Factor 2: Paid Features
Once you’re willing to pay for a service, you’ll instantly gain unlimited access to a wide variety of features that are helpful on your independent investment journey. Both of these services cover similar investment classes and offer comprehensive industry profiles, but what are the differences? Let’s find out.
Morningstar Gives Subscribers More Useful Tools
- Morningstar hosts a wide selection of analyst articles
- Value Line offers data, analyst reports, and a stock screener
- Morningstar can be used to analyze your portfolio
This platform offers subscribers four main benefits: asset data, a stock screener, expertly-written research reports, and newsletters. Combined, these benefits can certainly be beneficial to your portfolio, although it’s important to note that Value Line focuses on long-term investing.
If you’re planning on holding assets for less than three years, Value Line’s information and advice will be less useful to you.
Many people subscribe to Morningstar simply for the analyst reports alone. However, while the analyst reports are indeed useful, this platform has so much more to offer subscribers!
Upon subscribing to Morningstar, you’ll have instant access to a variety of premium features including expense ratio data, the Portfolio X-Ray tool, “Top Picks,” investment tracking tools, fair value estimates, asset ratings, the financial health reports, information on exchange-traded funds, and more.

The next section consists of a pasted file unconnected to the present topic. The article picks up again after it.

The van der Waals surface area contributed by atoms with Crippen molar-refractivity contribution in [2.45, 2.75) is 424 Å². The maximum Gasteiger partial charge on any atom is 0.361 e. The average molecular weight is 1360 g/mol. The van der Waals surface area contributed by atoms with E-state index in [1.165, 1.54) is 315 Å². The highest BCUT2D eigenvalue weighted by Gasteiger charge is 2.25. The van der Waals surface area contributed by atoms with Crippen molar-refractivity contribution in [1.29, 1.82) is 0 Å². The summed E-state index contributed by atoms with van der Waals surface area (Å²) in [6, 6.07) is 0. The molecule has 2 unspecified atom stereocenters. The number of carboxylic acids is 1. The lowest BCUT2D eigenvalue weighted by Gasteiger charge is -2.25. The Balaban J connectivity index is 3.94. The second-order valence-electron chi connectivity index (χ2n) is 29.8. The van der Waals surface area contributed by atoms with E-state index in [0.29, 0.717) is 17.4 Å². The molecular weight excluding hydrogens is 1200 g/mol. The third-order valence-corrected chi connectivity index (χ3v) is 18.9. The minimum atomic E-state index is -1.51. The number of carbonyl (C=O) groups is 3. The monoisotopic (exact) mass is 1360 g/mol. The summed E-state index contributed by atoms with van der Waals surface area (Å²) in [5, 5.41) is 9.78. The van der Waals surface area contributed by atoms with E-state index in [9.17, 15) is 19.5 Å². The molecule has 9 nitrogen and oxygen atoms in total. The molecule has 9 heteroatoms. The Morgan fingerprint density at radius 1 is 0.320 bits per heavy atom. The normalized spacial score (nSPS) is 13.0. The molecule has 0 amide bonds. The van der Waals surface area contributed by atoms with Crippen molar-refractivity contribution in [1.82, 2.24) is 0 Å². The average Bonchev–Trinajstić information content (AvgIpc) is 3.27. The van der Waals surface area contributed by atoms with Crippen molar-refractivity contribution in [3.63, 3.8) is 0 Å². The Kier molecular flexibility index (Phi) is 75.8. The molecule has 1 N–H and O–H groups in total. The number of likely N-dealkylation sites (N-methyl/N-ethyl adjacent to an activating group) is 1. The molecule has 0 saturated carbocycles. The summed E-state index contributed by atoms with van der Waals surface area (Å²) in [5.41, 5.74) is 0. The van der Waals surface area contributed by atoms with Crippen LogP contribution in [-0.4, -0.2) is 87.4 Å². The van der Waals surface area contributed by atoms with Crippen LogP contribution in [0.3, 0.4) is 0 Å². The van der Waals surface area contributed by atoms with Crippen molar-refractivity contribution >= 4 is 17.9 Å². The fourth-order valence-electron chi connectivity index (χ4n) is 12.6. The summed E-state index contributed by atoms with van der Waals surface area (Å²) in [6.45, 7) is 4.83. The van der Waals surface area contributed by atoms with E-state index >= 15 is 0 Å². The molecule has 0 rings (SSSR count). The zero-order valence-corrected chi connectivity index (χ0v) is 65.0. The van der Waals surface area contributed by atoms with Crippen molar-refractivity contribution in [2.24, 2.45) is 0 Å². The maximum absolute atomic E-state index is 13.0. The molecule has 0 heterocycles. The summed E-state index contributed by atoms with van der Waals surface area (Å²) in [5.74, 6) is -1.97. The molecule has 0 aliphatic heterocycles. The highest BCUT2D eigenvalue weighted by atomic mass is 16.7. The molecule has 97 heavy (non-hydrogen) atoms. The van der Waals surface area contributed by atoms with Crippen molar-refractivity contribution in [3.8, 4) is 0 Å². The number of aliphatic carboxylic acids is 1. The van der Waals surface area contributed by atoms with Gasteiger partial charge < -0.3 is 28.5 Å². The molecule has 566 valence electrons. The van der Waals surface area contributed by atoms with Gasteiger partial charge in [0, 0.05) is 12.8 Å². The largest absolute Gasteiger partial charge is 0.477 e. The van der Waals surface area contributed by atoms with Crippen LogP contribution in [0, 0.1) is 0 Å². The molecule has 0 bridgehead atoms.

Click here for a full review that covers all the capabilities of Morningstar and the Morningstar Investment Research Center.
Factor 3: Subscription Costs
In this category, there’s a clear winner. However, just because one platform is cheaper than the other doesn’t necessarily mean it’s not worth the asking price. Ultimately, you should spend your money on the service that best serves your needs (not the one that costs the least).
Morningstar Has More Affordable Rates
- Morningstar offers monthly and annual billing
- Value Line costs vary widely
- Morningstar offers reduced rates for annual billing
A membership to Value Line will cost you $598 per year. This is the price for either the digital version or the print version. A membership for both versions will cost you $718 per year.
However, depending on the financial markets and private companies you want, this price could increase or decrease, as Value Line offers a wide variety of membership plans with different primary sources for coverage.
Unlike Value Line, getting unlimited access to Morningstar is a fairly simple process. There’s a single membership offer, which you can pay for by month or by the year. If you opt for monthly billing, expect to pay $34.95/month.
However, you can save a significant amount by opting to pay for the entire year upfront. This will cost you $249 per year, as opposed to the $419.40 per year you’ll end up paying if you opt for the monthly option.
Although neither service functions as a complete replacement for a dedicated financial advisor, each one brings a lot of useful data, insights, and recommendations to the table. We think that Value Line itself is a great service: it’s just a bit overpriced!
We’d recommend going with a Morningstar membership instead. You’ll get access to the same information—plus a wide variety of investing tools—for less money.